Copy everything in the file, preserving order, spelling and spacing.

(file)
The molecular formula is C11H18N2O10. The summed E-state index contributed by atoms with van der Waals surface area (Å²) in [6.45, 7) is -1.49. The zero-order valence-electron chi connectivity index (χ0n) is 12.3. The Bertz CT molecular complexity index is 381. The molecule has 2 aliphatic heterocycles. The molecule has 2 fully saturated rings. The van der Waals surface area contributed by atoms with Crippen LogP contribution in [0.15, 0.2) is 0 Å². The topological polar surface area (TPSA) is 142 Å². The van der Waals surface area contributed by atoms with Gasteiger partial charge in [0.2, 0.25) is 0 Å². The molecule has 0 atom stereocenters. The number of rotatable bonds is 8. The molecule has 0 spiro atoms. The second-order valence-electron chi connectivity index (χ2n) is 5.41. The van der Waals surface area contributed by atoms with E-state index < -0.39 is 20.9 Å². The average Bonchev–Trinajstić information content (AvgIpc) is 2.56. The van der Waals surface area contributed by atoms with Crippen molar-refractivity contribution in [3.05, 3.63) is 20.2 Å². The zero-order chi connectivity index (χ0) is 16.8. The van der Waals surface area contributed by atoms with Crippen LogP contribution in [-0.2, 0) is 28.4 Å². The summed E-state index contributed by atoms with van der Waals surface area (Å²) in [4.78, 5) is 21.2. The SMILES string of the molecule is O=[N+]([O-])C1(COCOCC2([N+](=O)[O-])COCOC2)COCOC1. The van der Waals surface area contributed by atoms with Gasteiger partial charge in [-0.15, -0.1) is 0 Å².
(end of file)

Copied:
The molecular formula is C11H18N2O10. The summed E-state index contributed by atoms with van der Waals surface area (Å²) in [6.45, 7) is -1.49. The zero-order valence-electron chi connectivity index (χ0n) is 12.3. The Bertz CT molecular complexity index is 381. The molecule has 2 aliphatic heterocycles. The molecule has 2 fully saturated rings. The van der Waals surface area contributed by atoms with Crippen LogP contribution in [0.15, 0.2) is 0 Å². The topological polar surface area (TPSA) is 142 Å². The van der Waals surface area contributed by atoms with Gasteiger partial charge in [0.2, 0.25) is 0 Å². The molecule has 0 atom stereocenters. The number of rotatable bonds is 8. The molecule has 0 spiro atoms. The second-order valence-electron chi connectivity index (χ2n) is 5.41. The van der Waals surface area contributed by atoms with E-state index < -0.39 is 20.9 Å². The average Bonchev–Trinajstić information content (AvgIpc) is 2.56. The van der Waals surface area contributed by atoms with Crippen molar-refractivity contribution in [3.05, 3.63) is 20.2 Å². The zero-order chi connectivity index (χ0) is 16.8. The van der Waals surface area contributed by atoms with Crippen LogP contribution in [-0.2, 0) is 28.4 Å². The summed E-state index contributed by atoms with van der Waals surface area (Å²) in [4.78, 5) is 21.2. The SMILES string of the molecule is O=[N+]([O-])C1(COCOCC2([N+](=O)[O-])COCOC2)COCOC1. The van der Waals surface area contributed by atoms with Gasteiger partial charge in [-0.15, -0.1) is 0 Å².